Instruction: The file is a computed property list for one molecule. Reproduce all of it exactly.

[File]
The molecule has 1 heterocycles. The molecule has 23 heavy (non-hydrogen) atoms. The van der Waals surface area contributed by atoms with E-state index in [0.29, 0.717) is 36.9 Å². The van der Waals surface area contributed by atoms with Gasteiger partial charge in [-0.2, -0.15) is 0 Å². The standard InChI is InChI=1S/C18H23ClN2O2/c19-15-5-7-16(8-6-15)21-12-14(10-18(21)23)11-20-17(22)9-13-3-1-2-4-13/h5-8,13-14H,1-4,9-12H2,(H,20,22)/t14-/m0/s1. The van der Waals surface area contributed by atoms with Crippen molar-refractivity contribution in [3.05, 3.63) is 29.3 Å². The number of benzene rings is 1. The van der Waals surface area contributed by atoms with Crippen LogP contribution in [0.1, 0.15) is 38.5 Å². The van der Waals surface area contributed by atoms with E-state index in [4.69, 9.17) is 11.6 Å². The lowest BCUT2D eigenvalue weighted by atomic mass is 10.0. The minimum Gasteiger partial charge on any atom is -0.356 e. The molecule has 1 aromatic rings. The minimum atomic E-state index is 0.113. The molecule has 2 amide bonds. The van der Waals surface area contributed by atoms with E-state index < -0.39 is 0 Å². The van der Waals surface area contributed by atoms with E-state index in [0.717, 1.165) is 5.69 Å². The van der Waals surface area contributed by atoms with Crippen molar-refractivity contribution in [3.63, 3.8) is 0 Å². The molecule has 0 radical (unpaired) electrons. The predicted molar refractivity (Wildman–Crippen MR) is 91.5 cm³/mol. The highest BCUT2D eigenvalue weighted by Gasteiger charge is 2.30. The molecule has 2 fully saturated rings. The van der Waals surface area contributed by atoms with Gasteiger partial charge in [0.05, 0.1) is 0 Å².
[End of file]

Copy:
The molecule has 1 heterocycles. The molecule has 23 heavy (non-hydrogen) atoms. The van der Waals surface area contributed by atoms with E-state index in [0.29, 0.717) is 36.9 Å². The van der Waals surface area contributed by atoms with Gasteiger partial charge in [-0.2, -0.15) is 0 Å². The standard InChI is InChI=1S/C18H23ClN2O2/c19-15-5-7-16(8-6-15)21-12-14(10-18(21)23)11-20-17(22)9-13-3-1-2-4-13/h5-8,13-14H,1-4,9-12H2,(H,20,22)/t14-/m0/s1. The van der Waals surface area contributed by atoms with Crippen molar-refractivity contribution in [3.05, 3.63) is 29.3 Å². The number of benzene rings is 1. The van der Waals surface area contributed by atoms with Crippen LogP contribution in [0.1, 0.15) is 38.5 Å². The van der Waals surface area contributed by atoms with E-state index in [4.69, 9.17) is 11.6 Å². The lowest BCUT2D eigenvalue weighted by atomic mass is 10.0. The minimum Gasteiger partial charge on any atom is -0.356 e. The molecule has 1 aromatic rings. The minimum atomic E-state index is 0.113. The molecule has 2 amide bonds. The van der Waals surface area contributed by atoms with E-state index < -0.39 is 0 Å². The van der Waals surface area contributed by atoms with E-state index in [0.717, 1.165) is 5.69 Å². The van der Waals surface area contributed by atoms with Crippen molar-refractivity contribution in [3.63, 3.8) is 0 Å². The molecule has 0 radical (unpaired) electrons. The predicted molar refractivity (Wildman–Crippen MR) is 91.5 cm³/mol. The highest BCUT2D eigenvalue weighted by Gasteiger charge is 2.30. The molecule has 2 fully saturated rings. The van der Waals surface area contributed by atoms with Gasteiger partial charge in [0.05, 0.1) is 0 Å².